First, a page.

The debate surrounding Canadian unity which drove the 1977 commission is arguably cyclical, the irony being that it may loom over the political careers of both Pierre Trudeau and Justin Trudeau. Current headlines seen in news outlets may not primarily highlight our system’s flaws regarding representation; however, the issue remains omnipresent.

For example, the pipeline debate can be presented through many different lenses but it is not always seen primarily as a representation issue. It can be a debate about the economy, a debate about the environment, or a debate about natural resources.  No matter what lens one looks through, it is always partially about representation.

Will the creation of a pipeline affect provincial interests and involve provincial governments differently than it will affect national interests and the federal government? Politics and partisanship aside, the answer to this question is unequivocally “yes”.

Debates such as this will arise in the next 10, 20, or 50 years in Canadian politics and will almost certainly include the issue of representation as an underlying theme. Therefore, it is crucial for Canadian unity that our system of governance includes as many effective forms of representation as possible.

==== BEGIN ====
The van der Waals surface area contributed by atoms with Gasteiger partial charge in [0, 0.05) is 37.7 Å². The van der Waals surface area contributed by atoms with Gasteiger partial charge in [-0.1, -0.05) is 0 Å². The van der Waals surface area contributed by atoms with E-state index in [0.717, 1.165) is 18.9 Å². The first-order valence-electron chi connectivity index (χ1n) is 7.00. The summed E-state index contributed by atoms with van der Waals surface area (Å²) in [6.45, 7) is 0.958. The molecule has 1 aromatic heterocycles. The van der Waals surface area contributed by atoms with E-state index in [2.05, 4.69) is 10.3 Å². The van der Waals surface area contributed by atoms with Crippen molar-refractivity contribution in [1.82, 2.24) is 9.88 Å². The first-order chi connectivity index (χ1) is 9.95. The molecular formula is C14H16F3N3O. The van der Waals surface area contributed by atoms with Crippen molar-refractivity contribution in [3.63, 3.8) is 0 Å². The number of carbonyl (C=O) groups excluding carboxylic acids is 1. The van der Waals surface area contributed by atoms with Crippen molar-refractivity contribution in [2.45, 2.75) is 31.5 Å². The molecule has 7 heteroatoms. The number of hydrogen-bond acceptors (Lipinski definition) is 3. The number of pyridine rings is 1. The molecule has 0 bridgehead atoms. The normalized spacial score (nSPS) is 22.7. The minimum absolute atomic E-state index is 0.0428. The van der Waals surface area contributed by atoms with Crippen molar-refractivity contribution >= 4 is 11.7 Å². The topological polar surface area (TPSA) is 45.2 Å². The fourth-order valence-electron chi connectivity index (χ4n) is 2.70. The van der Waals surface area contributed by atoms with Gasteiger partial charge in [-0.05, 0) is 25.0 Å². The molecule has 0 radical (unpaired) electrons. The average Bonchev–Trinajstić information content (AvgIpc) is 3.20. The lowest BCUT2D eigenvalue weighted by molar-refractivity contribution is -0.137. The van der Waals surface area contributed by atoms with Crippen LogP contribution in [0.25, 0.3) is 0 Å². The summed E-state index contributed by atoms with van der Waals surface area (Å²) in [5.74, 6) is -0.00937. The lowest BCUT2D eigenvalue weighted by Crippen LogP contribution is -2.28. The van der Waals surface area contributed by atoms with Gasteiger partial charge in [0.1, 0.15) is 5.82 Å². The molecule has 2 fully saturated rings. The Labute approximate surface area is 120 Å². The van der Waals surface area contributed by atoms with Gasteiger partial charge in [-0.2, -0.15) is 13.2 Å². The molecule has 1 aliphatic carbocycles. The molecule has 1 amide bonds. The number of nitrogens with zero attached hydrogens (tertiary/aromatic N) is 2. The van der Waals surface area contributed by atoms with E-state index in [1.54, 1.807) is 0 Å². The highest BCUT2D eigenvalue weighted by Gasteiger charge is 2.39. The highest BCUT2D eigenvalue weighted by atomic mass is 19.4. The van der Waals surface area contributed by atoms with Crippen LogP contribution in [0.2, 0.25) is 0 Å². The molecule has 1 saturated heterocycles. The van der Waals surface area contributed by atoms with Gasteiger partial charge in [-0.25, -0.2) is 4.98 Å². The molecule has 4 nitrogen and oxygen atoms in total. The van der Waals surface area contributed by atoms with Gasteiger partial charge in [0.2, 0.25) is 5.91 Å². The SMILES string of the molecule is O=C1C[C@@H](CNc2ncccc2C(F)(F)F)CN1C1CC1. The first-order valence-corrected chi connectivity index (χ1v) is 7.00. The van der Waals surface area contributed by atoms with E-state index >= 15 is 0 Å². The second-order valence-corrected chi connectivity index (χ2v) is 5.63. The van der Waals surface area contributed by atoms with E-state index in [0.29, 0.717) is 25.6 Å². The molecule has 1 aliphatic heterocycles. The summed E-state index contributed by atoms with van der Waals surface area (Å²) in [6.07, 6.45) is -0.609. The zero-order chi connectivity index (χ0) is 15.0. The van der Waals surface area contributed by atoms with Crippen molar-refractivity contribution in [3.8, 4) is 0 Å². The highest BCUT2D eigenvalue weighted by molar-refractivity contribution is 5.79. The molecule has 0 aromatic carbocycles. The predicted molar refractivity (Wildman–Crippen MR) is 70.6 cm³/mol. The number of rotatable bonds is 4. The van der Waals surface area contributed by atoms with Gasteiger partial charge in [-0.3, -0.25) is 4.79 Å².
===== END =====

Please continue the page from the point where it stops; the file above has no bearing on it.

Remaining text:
Frankly, a Senate that does not fulfill its mandate of representing provincial and regional interests is no use. Yet, a body that can add another layer of discussion, and ensure a second outlet for representation, is invaluable. As demographics and priorities change in the years to come, it is important that these changes reflect the best interests of all Canadians.

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Georgina Giannopoulos
Georgina Giannopoulos is in her final year at Queen’s University pursuing a Bachelor of Arts (Hons.) in political studies and history as a Loran Scholar. She received the Garnet Grills Award in her first year as the highest ranking female student in political studies and the M. & R. Montgomery Scholarship in Arts & Science in her third year for her academic and extra-curricular achievements. Her research interests include ethnic conflict, minority rights, and constitutional law; therefore, she is completing her honours thesis in comparative politics with a focus on the 'Cyprus Problem'. Outside of the academic realm, Georgina is currently the editor-in-chief of The Observer, a French translator for the Centre for International and Defence Policy, a violinist in the Queen's Symphony Orchestra, Vice Chair of the Alma Mater Society’s Board of Directors, and a food service volunteer at Martha's Table.